The water cycle is superimposed on these enormous rock cycles. It not only provides our daily weather and fills the ocean basins with water. The amount of water available to a region in the form of rain and snow, and consequently ice, determines the erosion rate. Thus the dry climate of the highlands of Tibet remained as a plateau with minor relief differences, while the intensive water cycle of the Indian monsoon shaped the Himalayas from the crustal thickening that resulted from the continent collision between India and Asia. The weathering of the water cycle is capable to erode entire mountain belts. Creeks, rivers and seams transport the rock debris, rubble, sand and rock flour into the oceans, where they sediment and impose a heavy burden on the ocean floor.

Enormous cycles emerge with durations of many hundred million years, driven by plate tectonics and their propulsion deep in the interior of the planet. This is where the ocean plates subduct to form veritable plate graveyards at the border between the Earth's mantle and its core at a depth of 2900 km. This anti-plate tectonic accumulation causes a cooler region at depth, compared to where the hot mantle material rises to the surface of the planet. This resulting global cold-warm pattern at a depth of 2900 km controls what and especially where tectonic motion occurs at the Earth's surface. In the warmer regions, so-called plumes rise. They transport ductile rock material towards the surface and determine where the continents will go in the future and where new ocean basins will form and where old ones will close.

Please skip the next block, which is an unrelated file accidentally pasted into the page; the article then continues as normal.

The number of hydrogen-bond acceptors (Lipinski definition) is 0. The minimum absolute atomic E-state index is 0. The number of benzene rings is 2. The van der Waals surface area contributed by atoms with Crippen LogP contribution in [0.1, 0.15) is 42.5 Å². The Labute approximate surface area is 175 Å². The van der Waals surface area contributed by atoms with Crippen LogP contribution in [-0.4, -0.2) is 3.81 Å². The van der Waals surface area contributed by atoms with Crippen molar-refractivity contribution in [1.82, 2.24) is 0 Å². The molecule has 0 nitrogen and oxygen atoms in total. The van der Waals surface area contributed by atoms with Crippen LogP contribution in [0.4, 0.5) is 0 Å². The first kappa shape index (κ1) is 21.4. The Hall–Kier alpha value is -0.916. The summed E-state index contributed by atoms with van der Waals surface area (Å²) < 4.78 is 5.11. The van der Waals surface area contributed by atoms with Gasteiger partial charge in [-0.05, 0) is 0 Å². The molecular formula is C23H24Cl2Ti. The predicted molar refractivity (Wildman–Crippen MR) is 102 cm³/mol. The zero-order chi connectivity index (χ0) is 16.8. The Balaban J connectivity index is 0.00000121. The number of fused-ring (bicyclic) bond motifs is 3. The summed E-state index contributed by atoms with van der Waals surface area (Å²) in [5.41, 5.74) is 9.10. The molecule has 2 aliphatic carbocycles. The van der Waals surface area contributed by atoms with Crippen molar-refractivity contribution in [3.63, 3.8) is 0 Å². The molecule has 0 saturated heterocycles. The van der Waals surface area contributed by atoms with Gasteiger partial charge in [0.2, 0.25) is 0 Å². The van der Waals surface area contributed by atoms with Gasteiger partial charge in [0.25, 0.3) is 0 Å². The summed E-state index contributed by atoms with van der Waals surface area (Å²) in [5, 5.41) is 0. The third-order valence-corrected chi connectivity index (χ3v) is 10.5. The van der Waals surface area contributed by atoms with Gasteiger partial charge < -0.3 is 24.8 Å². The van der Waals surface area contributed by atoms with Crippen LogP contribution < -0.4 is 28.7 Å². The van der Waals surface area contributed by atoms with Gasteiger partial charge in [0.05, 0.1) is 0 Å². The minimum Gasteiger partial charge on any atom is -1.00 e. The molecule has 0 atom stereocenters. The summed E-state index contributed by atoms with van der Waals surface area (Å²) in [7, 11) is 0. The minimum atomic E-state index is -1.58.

All these processes are written into the various rocks that lie at our feet. Picking up a rock from the ground and deciphering its eventful geological history captivates the mind and causes a deep awe. The adventures preserved in the rock, from its creation and journey to the present day, narrate the most exciting thriller of all times.

Sandstone patterns at Kalbarri in Western Australia

Understand your planet

This is the launch of a new series of texts, dedicated to convey how the Earth system works. Additional chapters will highlight the geology behind the Landscape Galleries of this website. These texts bridge between the detailed geological stories behind each photo in the galleries and the broader context of the formation of entire regions. The long-term goal is to combine these chapters into a book that brings the fascinating geological history of our planet to life.

Table of contents of upcoming articles

The origin of atoms and their diversity
Atoms connect to form a planet
Early Earth's appearance
A journey into Earth's interior
The exotic molecule called water
Of basalt and granite
Ancient continents and young ocean basins
Supercontinents
The rise and fall of the mountain ranges
Four-dimensional plate and anti-plate tectonics
Rock cycles and plate graveyards
Who painted the sky blue
Hot house - Ice house
About life and Gaia